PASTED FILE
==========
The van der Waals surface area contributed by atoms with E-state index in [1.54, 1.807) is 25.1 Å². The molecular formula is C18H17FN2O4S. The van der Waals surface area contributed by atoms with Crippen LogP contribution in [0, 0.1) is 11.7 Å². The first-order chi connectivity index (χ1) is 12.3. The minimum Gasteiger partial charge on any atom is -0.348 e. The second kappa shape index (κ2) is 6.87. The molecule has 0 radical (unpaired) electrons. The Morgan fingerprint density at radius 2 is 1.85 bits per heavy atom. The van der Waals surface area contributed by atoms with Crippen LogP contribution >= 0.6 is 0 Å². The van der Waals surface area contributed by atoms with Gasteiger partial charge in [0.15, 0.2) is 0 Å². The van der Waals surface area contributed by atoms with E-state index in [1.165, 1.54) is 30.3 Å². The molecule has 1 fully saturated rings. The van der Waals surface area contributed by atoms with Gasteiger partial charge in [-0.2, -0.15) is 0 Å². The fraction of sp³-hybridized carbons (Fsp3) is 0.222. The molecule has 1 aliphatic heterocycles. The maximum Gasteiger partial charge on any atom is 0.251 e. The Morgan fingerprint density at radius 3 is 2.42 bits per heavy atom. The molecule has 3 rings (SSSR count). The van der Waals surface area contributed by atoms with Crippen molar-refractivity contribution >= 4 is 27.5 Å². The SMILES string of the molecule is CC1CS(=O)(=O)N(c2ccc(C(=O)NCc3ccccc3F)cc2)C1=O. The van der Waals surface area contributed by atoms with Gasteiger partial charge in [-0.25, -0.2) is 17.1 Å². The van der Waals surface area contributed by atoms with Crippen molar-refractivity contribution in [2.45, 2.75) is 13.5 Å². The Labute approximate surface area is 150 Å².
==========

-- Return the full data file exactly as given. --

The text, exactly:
The van der Waals surface area contributed by atoms with E-state index in [1.54, 1.807) is 25.1 Å². The molecular formula is C18H17FN2O4S. The van der Waals surface area contributed by atoms with Crippen LogP contribution in [0, 0.1) is 11.7 Å². The first-order chi connectivity index (χ1) is 12.3. The minimum Gasteiger partial charge on any atom is -0.348 e. The second kappa shape index (κ2) is 6.87. The molecule has 0 radical (unpaired) electrons. The Morgan fingerprint density at radius 2 is 1.85 bits per heavy atom. The van der Waals surface area contributed by atoms with Crippen LogP contribution >= 0.6 is 0 Å². The van der Waals surface area contributed by atoms with Gasteiger partial charge in [0.15, 0.2) is 0 Å². The van der Waals surface area contributed by atoms with E-state index in [1.165, 1.54) is 30.3 Å². The molecule has 1 fully saturated rings. The van der Waals surface area contributed by atoms with Gasteiger partial charge in [-0.2, -0.15) is 0 Å². The fraction of sp³-hybridized carbons (Fsp3) is 0.222. The molecule has 1 aliphatic heterocycles. The maximum Gasteiger partial charge on any atom is 0.251 e. The Morgan fingerprint density at radius 3 is 2.42 bits per heavy atom. The molecule has 3 rings (SSSR count). The van der Waals surface area contributed by atoms with Crippen molar-refractivity contribution >= 4 is 27.5 Å². The SMILES string of the molecule is CC1CS(=O)(=O)N(c2ccc(C(=O)NCc3ccccc3F)cc2)C1=O. The van der Waals surface area contributed by atoms with Gasteiger partial charge in [-0.25, -0.2) is 17.1 Å². The van der Waals surface area contributed by atoms with Crippen molar-refractivity contribution in [2.45, 2.75) is 13.5 Å². The Labute approximate surface area is 150 Å².